Ohhhh right….because the dems blocked it…..that’s why you wanted the agency? But did you want it before hand or only as an armchair faux fiscal conservative.

      Your bias and bandwagon effect coupled with the fact that you refuse to answer every direct query I have posted makes this a very predictable conversation………just spitballing.

  13. TerranceH says:

    R. Nash,

    I could have referenced any number of articles, but I referenced the New York Times for a reason: I didn’t want you screaming and crying “rightwing bias.”

    I only ostracize leftwing “economists” like Paul Krugman. And as John suggested, the bank “bailout” could never be labeled “socialism” because it consisted of loans rather than handouts.

    Conservatives oppose unnecessary bureaucracy, but some governmental agencies are necessary. One to oversee Fannie and Freddie is not out of line.

    The fact you behave like a child, coupled with the stupidity of your arguments, makes this a “very predictable conservation.” You’re not even arguing a point anymore. You’re merely attacking. “Oh, but I thought conservatives didn’t like agencies, and black people, durr, uh, um, and you wanna kill poor people, and um, dur, duh, Bush’s fault, Obama C-, uh, dur, um, New York Times is liberal so why reference them, duh, er, uh…”


  14. Here’s the thing with minimum wage. It’s an artificial floor. The real minimum wage is zero. If you want to make more than zero, get a job taking out McDonald’s trash. That job is worth $5 per hour. A kid taking out the trash and smiling is worth $5.50.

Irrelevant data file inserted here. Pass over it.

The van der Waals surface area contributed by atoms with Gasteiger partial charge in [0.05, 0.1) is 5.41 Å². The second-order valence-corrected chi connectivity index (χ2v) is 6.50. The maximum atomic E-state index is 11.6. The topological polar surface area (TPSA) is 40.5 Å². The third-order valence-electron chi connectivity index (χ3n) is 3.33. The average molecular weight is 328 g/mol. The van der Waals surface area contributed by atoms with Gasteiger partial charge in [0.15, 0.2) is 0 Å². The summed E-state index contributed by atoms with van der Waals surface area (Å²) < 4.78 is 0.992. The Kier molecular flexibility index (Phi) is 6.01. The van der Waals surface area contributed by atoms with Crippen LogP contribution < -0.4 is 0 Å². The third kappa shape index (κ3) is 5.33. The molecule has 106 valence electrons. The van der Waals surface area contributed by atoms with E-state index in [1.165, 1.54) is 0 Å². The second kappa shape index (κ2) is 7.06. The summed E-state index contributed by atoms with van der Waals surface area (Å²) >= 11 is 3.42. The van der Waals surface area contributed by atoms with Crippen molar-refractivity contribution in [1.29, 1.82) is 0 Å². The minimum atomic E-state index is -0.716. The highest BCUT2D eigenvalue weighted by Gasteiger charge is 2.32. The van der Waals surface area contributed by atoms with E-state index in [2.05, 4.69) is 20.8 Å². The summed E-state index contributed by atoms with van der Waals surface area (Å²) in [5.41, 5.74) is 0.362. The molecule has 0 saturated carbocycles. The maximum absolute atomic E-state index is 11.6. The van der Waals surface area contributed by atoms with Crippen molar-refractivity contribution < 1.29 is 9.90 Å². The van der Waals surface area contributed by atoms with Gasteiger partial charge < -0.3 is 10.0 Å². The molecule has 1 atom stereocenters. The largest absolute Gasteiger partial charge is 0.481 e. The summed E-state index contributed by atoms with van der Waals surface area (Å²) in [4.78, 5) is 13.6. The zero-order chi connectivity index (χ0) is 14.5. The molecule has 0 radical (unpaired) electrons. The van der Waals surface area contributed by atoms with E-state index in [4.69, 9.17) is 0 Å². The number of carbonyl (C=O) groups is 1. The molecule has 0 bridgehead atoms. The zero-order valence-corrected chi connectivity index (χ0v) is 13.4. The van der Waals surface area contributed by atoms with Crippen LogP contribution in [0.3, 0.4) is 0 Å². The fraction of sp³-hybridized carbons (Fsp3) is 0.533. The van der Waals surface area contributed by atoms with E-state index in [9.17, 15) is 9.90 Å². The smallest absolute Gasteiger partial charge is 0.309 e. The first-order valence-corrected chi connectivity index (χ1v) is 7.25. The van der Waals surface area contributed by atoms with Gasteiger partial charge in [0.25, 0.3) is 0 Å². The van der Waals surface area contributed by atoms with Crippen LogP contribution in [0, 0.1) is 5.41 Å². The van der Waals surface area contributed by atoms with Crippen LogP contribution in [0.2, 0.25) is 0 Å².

If you’re a kid just out of high school who wants to make $50,000, too bad. You’re not worth that yet. Keep smiling and learning. Restaurant managers make a pretty good salary, and you can be there within a few years.

    If you’re over 30 and don’t have the skills necessary for a job that pays over $7 per hour, then by all means, keep doing what has gotten you to your current situation in life: bitch about minimum wage and how you’re a victim.

    • Meanwhile, in Canada…
      “Job seekers can visit any participating location among the 1,400 restaurants across the country to apply during the one-day hiring blitz. Some may be interviewed on the spot, while those who can’t make it in person can apply online at worksforme.ca.”

      Quite a few companies have been doing on the spot interviews lately, I’ve noticed, and I know more than a few people who went to drop off a resume, only to walk out with a job.

      Fix the economy and wages will become a non-issue.

Any Thoughts?

Fill in your details below or click an icon to log in:

WordPress.com Logo

You are commenting using your WordPress.com account. Log Out /  Change )

Facebook photo

You are commenting using your Facebook account. Log Out /  Change )

Connecting to %s

%d bloggers like this: